This project is a unique demonstration of a private-public partnership to create an innovative approach utilizing shrub willow short-rotation woody crops to meet regulatory requirements for leachate control. The Solvay settling basins are a historical artifact of the former Solvay Process Company that produced synthetic soda ash for a century in the Syracuse area. Process residue, principally calcium chloride, was disposed as a slurry for dewatering in settling basins. These former settling basins cover over 600 hectares adjacent to Onondaga Lake and Ninemile Creek and are subject to closure in accordance with a consent order. Based on several years of greenhouse and field projects, environmental monitoring and hydrologic modeling by SUNY ESF, O’Brien and Gere and Honeywell, New York State and Honeywell agreed in 2010 that the design and development of a willow-based evapotranspiration landfill cover is an integral component of the site’s final closure.

The project commenced with greenhouse trials (2003) to identify clones of shrub willow that could tolerate these harsh conditions. The best clones were then deployed in field trials (2004-2008). A 10-acre area was planted with short-rotation willow crop in 2008, and was expanded by an additional 50 acres in 2011 and 2012. Field trials of other salt tolerant plants were initiated in 2005. In 2008 over 147 species of plants were established in a five acre area to initiate restoration of an inland salt marsh and other uncommon plant communities adapted to growing conditions presented by the Solvay waste

Studies of this community have focused on hydrologic function, practices of habitat restoration and relationships between plant functional diversity and community dynamics.

Seneca Meadows

The Seneca Meadows, Inc. Landfill is the largest active landfill in New York, located about 45 miles east of Rochester, New York. Initially, AES’ role was to assist in finding wetland mitigation sites for the landfill expansion that was proposed to impact at least 70 acres of highly-altered wetlands. Upon visiting the site, AES soon found that most of the impacts to forested wetlands were not necessary and instead realized that hundreds of acres of forested wetlands could be enhanced as a part of the expansion project.

AES found an innovative way to restore 350 acres of these wetlands along with almost 600 acres of restoration of former drained agricultural lands and dewatered, forested wetlands as compensation for the 70 acres of impact to highly disturbed wetlands. This project received permits in July 2007 and ecological restoration will occur on approximately 1,200 acres that will be protected by a conservation easement to ensure that science-based management occurs on the land forever.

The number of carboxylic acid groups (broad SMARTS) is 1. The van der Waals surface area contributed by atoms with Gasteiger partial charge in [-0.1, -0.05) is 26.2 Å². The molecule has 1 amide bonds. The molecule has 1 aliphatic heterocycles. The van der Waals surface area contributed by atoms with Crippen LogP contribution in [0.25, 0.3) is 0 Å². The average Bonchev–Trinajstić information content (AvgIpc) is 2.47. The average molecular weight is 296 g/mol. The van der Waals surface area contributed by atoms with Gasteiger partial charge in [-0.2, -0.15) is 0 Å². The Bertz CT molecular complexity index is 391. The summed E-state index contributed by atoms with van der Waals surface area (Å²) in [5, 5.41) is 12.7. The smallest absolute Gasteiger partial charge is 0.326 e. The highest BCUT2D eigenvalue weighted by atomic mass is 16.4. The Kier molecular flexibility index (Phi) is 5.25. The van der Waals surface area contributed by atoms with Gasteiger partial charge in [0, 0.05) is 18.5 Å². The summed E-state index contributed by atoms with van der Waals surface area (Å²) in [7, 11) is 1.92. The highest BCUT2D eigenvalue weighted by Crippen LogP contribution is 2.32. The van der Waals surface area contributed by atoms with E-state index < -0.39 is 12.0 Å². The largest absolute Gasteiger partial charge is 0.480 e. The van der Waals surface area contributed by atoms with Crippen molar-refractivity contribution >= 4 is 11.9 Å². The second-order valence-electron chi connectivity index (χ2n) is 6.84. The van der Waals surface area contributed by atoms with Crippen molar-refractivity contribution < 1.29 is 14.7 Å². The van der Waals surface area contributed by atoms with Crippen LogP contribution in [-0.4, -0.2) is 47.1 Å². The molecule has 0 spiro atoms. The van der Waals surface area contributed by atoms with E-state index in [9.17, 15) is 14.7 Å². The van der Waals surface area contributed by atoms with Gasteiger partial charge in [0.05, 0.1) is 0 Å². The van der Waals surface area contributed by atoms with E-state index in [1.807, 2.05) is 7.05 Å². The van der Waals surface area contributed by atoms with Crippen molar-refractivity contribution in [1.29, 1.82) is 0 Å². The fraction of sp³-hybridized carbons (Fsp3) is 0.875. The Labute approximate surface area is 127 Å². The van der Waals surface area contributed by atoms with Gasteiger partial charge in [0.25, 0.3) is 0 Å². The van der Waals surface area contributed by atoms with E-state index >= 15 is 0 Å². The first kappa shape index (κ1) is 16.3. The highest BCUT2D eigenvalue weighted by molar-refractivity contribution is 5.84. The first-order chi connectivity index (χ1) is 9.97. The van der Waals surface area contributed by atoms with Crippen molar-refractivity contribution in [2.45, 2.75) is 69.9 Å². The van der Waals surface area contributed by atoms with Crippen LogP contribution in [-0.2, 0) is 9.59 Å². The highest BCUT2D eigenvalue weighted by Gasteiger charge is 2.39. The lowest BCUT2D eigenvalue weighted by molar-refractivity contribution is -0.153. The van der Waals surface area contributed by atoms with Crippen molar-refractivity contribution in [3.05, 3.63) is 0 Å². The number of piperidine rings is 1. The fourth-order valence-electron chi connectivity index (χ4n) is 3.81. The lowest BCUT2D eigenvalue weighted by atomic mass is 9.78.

AES Contracting has installed 169,750 herbaceous plugs, 9,487 trees and shrubs, brushed 260 acres, and seeded 421 acres of newly created wetland and upland habitats with diverse, customized native species mixes, containing 30% locally-collected seed from onsite or from within a 5-mile radius of the project site and augmented with approved native seed materials. AES native nursery Taylor Creek Restoration Nurseries coordinated and conducted seed collections and processing from its Brodhead Wisconsin operation. AES Consulting continues to provide ecological oversight of the project.

Tully Valley Mudboils: Central New York’s Mud Volcanos

A unique geological feature located in the Tully Valley south of Syracuse, the mud boils are short, volcano-like cones that discharge fine sand and silt, sometimes at a rate of 400 gallons per minute or more. These volcano-like features can dramatically alter the sediment load in Onondaga Creek, a tributary to Onondaga Lake. Remediation efforts aimed at reducing the sediment load and its impact on aquatic habitat are underway. Following a brief stop in the upper headwaters (off of Tully Farms Road) to view the creek before convergence with the mudboils, we will park in a nearby farm north of Otisco Road and walk to the site. Bill Kappel, a hydrologist with the United States Geological Survey (USGS), will discuss the unique history of the mudboils and efforts to reduce their impact on aquatic habitat. Long pants, raincoats and hiking boots are needed.

Sustainability Tour of SUNY-ESF Campus

Join Michael Kelleher, Director of Renewable Energy Systems at SUNY-ESF, for a tour of the current and upcoming campus sustainability projects. Projects include photovoltaic arrays, a green roof, a fuel cell, biodiesel and willow plantings. On a limited basis, tour participants can take a hard hat tour of the Gateway Building which is scheduled to open this fall and is seeking a LEED Platinum rating. The building will house a biomass combined heat and power unit, a green roof, a solar array and rain gardens.

ESF is unique among colleges and universities in that all of its educational and research programs are oriented toward natural resources, and toward the natural and designed environments and serves the mission of achieving a sustainable world.